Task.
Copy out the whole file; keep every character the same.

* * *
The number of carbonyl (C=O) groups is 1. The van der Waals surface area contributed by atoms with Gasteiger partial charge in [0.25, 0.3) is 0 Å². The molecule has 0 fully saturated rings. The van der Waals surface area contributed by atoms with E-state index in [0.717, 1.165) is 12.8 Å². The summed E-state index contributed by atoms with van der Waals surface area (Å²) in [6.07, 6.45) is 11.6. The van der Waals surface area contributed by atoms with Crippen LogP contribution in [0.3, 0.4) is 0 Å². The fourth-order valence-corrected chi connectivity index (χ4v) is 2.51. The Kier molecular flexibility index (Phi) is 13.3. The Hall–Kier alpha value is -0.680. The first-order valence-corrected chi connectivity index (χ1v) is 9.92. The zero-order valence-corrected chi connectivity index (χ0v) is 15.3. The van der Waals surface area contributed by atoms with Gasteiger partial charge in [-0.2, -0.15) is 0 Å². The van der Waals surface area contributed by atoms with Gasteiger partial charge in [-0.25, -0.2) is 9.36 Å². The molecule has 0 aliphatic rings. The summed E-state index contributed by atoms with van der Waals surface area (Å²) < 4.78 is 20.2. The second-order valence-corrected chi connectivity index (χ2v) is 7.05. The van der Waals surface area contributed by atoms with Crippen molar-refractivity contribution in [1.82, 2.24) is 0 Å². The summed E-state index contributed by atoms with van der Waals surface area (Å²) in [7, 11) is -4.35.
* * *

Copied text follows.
The number of carbonyl (C=O) groups is 1. The van der Waals surface area contributed by atoms with Gasteiger partial charge in [0.25, 0.3) is 0 Å². The molecule has 0 fully saturated rings. The van der Waals surface area contributed by atoms with E-state index in [0.717, 1.165) is 12.8 Å². The summed E-state index contributed by atoms with van der Waals surface area (Å²) in [6.07, 6.45) is 11.6. The van der Waals surface area contributed by atoms with Crippen LogP contribution in [0.3, 0.4) is 0 Å². The fourth-order valence-corrected chi connectivity index (χ4v) is 2.51. The Kier molecular flexibility index (Phi) is 13.3. The Hall–Kier alpha value is -0.680. The first-order valence-corrected chi connectivity index (χ1v) is 9.92. The zero-order valence-corrected chi connectivity index (χ0v) is 15.3. The van der Waals surface area contributed by atoms with Gasteiger partial charge in [-0.2, -0.15) is 0 Å². The van der Waals surface area contributed by atoms with Gasteiger partial charge in [-0.25, -0.2) is 9.36 Å². The molecule has 0 aliphatic rings. The summed E-state index contributed by atoms with van der Waals surface area (Å²) < 4.78 is 20.2. The second-order valence-corrected chi connectivity index (χ2v) is 7.05. The van der Waals surface area contributed by atoms with Crippen molar-refractivity contribution in [1.82, 2.24) is 0 Å². The summed E-state index contributed by atoms with van der Waals surface area (Å²) in [7, 11) is -4.35.